FS One is now introducing a ground-breaking addition to its RC simulator - a 32K pano. With its size of 32768x16384 pixels, this is a first for RC simulators. The 32K pano is composed of 16 tiles, each at 8K resolution. The result is that what would be one pixel from a full 8K, is now generated from 16 pixels with this new 32K pano, resulting in spectacular image quality. With this new addition, users can now enjoy much higher quality flying experience - more immersive and realistic than ever before.
With the release of the new 32K pano, some PCs may struggle to run it smoothly due to the high demands on graphics hardware and VRAM. However, there is an alternative option available for those with less powerful systems - a new 16K sci-fi pano from the same site. The two new panos available for download are:
16K indoor sci-fi site with the viewpoint from a pilot standing on the deck.
32K indoor sci-fi site with the viewpoint 62 ft above the deck and close to the wall.
The video below uses the new 32K site. It was produced in “4K” (aka the size used on a “4K monitor”). For best playback, select 4K from the YouTube window gear icon.
The new pano sites are ready download. The new sites will install with DLC-2 (Downloadable Content #2). The FS One Power Tools app needs to be used to complete the installation of the new flying sites. When running the Power Tools app, find the menu item: Flying Sites | Panorama Sites, and then click on the “Add New” button to add both new sites to your list of pano sites.
Note that launching FS One from the Power Tools app requires that FS One not be running, i.e. close FS One if it is already running and restart a new FS One session via the FS One Launcher window inside the Power Tools app. Also, the first time you launch the Power Tools app, you might need to slide away the FS One Configurator window to reveal the FS One Launcher window with its launch buttons.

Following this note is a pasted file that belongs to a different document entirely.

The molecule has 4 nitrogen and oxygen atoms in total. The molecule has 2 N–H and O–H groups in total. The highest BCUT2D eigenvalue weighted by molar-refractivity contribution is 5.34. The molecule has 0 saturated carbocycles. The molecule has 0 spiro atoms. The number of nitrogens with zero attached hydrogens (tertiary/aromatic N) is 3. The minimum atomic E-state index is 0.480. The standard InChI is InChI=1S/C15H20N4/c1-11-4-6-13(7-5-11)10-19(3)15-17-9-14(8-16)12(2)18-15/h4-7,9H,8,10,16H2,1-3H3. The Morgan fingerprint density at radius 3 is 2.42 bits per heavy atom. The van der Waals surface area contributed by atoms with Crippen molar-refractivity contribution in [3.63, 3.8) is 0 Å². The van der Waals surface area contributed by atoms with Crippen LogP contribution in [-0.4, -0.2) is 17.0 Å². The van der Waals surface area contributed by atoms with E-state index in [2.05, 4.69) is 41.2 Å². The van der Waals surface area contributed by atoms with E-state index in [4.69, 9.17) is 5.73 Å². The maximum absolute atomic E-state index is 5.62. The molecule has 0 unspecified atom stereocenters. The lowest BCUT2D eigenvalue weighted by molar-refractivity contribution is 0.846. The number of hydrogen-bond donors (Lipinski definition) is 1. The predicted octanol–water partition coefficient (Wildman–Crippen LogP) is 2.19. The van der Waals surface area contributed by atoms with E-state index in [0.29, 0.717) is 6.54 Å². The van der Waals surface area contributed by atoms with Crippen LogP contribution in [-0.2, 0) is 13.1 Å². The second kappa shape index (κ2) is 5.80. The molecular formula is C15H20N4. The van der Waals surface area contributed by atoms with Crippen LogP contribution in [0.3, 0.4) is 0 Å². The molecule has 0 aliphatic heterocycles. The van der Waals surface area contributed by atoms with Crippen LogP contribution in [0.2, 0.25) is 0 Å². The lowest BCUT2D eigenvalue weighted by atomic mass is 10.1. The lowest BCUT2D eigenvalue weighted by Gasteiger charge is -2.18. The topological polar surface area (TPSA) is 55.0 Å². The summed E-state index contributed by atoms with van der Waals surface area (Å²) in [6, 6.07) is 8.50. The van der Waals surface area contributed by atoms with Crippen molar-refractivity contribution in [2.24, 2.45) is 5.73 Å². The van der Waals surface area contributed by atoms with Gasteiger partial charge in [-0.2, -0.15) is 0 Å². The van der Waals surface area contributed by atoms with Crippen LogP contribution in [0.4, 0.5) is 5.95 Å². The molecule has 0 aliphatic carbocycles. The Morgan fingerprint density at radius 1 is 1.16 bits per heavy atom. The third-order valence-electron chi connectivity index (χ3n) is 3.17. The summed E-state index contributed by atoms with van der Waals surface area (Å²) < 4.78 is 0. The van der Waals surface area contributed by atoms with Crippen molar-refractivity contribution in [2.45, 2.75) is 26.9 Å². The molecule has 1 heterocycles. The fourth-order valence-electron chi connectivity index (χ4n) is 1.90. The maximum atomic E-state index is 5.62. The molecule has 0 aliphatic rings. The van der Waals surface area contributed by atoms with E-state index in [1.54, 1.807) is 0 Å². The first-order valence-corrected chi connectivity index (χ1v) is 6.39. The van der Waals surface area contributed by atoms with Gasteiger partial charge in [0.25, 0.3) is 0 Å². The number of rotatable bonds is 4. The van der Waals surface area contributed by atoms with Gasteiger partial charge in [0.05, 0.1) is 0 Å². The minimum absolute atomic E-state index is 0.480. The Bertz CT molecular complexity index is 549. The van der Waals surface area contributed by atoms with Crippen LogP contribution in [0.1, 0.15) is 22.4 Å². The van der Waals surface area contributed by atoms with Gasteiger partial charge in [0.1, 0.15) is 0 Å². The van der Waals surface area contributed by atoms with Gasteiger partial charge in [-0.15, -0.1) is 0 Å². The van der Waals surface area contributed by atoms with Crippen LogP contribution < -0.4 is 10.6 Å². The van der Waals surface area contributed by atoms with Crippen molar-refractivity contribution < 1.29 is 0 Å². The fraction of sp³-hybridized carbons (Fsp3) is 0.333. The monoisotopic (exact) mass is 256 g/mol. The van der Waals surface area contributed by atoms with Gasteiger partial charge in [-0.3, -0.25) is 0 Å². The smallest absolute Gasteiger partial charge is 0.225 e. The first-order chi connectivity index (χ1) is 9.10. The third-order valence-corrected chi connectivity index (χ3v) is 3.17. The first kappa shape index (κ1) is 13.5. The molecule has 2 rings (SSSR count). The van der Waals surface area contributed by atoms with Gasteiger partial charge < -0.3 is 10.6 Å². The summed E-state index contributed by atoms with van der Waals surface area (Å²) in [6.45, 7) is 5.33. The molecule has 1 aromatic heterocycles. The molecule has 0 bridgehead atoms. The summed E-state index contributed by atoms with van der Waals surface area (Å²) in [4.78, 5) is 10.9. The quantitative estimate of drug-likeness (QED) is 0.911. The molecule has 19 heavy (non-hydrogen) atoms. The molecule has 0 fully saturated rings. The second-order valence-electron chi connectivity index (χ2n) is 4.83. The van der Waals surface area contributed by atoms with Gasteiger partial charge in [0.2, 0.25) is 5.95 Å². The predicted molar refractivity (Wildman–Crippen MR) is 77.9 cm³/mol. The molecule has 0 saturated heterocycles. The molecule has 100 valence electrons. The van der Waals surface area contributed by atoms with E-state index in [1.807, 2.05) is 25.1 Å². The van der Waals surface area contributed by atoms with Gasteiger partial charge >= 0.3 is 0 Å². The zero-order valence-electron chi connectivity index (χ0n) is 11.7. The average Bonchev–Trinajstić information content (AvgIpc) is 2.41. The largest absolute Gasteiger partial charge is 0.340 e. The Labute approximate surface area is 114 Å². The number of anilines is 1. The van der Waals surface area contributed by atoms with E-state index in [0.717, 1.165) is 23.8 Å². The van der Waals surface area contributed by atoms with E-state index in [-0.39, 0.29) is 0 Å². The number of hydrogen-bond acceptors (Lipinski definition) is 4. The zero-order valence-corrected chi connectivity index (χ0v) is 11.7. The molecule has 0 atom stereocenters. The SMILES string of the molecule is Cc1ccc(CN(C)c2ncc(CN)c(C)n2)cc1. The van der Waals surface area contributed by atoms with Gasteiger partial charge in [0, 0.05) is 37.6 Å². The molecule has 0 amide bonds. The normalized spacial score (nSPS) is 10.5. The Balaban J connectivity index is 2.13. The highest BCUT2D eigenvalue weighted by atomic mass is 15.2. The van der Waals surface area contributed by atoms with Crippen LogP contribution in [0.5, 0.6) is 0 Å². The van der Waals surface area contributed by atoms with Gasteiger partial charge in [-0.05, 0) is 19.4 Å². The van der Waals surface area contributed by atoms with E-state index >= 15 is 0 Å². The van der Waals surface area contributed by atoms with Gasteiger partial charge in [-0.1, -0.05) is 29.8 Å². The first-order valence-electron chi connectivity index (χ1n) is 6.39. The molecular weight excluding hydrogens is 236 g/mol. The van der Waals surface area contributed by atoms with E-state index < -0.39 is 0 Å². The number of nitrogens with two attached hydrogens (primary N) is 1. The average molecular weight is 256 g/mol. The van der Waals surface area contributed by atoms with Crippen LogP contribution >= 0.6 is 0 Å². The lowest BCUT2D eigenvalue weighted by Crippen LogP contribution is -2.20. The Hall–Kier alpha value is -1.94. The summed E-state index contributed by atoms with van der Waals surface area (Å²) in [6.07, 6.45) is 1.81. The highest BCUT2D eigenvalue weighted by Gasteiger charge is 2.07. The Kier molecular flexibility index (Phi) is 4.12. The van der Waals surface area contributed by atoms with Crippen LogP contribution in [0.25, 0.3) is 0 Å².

The initial release of the two panos will not include any collision surfaces, such as walls or obstacles to crash into. So you could “fly right through the walls” and the visual illusion of flying for real ... will break down.
Finally, for those who want to test out flying in zero-gravity in the new sci-fi sites, the FS One Power Tools app offers a setting to disable gravity. See below. Simply navigate to the “Physics Effects” menu in Power Tools and uncheck the “Disable Gravity (Fly in Zero-G)” box. Launch FS One from the Power Tools app and you’re ready to go. On startup, the airplane will float up under zero-gravity. This happens because the airplane is designed to start on the ground under 1-G with “weight on wheels,” which compresses the landing gear. But with zero-gravity, the release of the compressed landing gear initially creates a tiny spring force that pushes the airplane up at a very low speed, making it oddly float away. This is just a result of the proper physics at work, and eventually the aerodynamic drag stops the motion.